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In partnership with the Government of the Republic of South Africa, the World Economic Forum on Africa ("WEF Africa") was held in Durban, South Africa, on 3-5 May 2017. The meeting convened regional and global leaders from business, government and civil society to "explore solutions to create economic opportunities for all".
Winnie Byanyima was appointed to be a Co-Chair for WEF Africa 2017. More information about the Meeting can be found here. Ahead of WEF Africa, Oxfam released a new report titled ‘Starting with People,’ which challenged African leaders to champion new economic models that are ‘fit for the future’. An article about the report can be found here.
On Wednesday 3 May Winnie spoke at a session titled "Achieving Inclusive Growth" and was joined by Siyabonga Gama (Group Chief Executive Officer, Transnet, South Africa), Frédéric Lemoine (Chairman of the Executive Board, Wendel, France), Rich Lesser (Global Chief Executive Officer and President, Boston Consulting Group) and Ulrich Spiesshofer (President and Chief Executive Officer, ABB, Switzerland). Her remarks can be found below. This session was developed in partnership with CNBC Africa.
REMARKS AS PREPARED
I feel that I am often a pessimist on these panels. Inequality, famine, bad governance. I am sure you’ve heard me say these things.
I think there is something about being on my home continent that brings that out in me too. I feel I can criticise Africa – its leaders, its economies – because I know in my heart that my commitment to Africa and expectations for this continent are boundless.
But sometimes I have to remember to say that out loud too.
So let me say what gives me hope, and therefore what I think it is imperative to protect in the next year: It is the capacity for ordinary African people to solve many of their own problems if they are supported to do so.
To the problem of famine and displacement, it is not all about the global aid donors. Local people are responding. In North East Nigeria, where millions are suffering famine like conditions, I was told of host communities that would literally take the clothes from their own backs to give to people arriving who were in need.
To the problem of food security and the need to improve agriculture, it is not all about the need for fancy technology and GM crops. We should respect the cutting edge indigenous knowledge around agro-ecology and other methods.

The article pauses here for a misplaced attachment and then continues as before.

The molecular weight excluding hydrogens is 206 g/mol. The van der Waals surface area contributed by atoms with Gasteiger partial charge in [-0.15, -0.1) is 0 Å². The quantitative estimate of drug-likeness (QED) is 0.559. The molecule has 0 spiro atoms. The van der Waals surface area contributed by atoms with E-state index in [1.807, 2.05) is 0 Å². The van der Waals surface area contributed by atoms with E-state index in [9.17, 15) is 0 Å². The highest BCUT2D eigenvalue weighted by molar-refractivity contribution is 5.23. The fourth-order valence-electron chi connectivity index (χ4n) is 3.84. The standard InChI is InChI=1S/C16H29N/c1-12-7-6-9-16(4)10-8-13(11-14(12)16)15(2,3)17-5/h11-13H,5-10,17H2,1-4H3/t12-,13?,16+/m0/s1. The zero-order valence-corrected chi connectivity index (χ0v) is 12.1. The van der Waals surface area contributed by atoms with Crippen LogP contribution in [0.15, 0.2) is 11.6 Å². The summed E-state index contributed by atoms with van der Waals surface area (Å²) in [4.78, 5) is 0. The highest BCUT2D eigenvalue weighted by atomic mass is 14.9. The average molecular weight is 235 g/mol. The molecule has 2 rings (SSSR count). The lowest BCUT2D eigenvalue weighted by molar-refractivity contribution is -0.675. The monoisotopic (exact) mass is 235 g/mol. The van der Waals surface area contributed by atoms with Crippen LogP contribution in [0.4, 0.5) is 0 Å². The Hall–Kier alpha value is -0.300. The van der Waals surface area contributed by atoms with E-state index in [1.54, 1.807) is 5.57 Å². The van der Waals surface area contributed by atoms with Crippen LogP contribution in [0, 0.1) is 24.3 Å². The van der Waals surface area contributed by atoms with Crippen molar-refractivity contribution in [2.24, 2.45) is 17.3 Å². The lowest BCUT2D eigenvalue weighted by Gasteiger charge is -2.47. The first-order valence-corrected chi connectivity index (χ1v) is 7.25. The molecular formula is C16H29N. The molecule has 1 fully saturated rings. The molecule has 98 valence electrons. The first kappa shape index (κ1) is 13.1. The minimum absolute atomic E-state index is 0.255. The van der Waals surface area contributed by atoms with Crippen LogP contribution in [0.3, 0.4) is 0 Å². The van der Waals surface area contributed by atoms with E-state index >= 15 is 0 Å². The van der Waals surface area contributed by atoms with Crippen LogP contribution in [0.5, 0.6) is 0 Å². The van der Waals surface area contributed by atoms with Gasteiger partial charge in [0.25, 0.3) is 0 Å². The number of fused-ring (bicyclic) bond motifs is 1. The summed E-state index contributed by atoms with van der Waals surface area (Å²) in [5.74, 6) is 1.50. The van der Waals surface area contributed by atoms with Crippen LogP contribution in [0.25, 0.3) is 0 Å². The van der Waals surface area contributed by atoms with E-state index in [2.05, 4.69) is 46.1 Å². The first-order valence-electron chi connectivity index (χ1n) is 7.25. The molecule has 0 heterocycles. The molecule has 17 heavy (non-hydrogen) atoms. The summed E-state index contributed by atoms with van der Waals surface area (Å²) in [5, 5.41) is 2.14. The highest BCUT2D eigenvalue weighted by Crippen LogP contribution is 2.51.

And when it is about social entrepreneurialism and thought leadership, it is not just about us here. Debate and problem solving are taking place constantly in communities and civil society. Right here in Durban the People’s Economic Forum has brought together 500 people from communities in South Africa and further afield. Activist there are ensuring they get inclusive growth from the bottom up. When their markets are shut down in corrupt deals to build shopping malls they would never be able to shop in, they are fighting. When their farm land is appropriated, they are resisting.
Oxfam is part of the Fight Inequality Alliance, a global civil society network working to define solutions to inequality. On the 25th May, Africa Day, we will also shortly see the launch of Africans Rising, a Pan African solidarity movement. In their own words they are about about “calling out our leaders on their failures and building a better, more just, more peaceful and sustainable Africa.”
Therefore if I had to choose an imperative for next year to ensure we saw more inclusive growth, I would choose the need to protect the space, funding, rights and freedoms of civil society, of women’s groups, labour organisations and youth groups.
In the moving film tribute to Ahmed Kathrada shown on Wednesday we heard his words of wisdom that “freedom can never be a gift. It has to be fought for”. Likewise, inclusivity, a fair share in the wealth of countries, has to be demanded and asserted by those who are losing out. It cannot just be in the gift of current political and economic leaders.
I am pleased therefore that the World Economic Forum has placed closing civil society space on its list of major global risks. I was also pleased to address a session yesterday on how businesses can be active in ensuring these rights are upheld. I hope that the African leaders present today hear this plea.
There may be an era of disruption, but the answer is not to repress.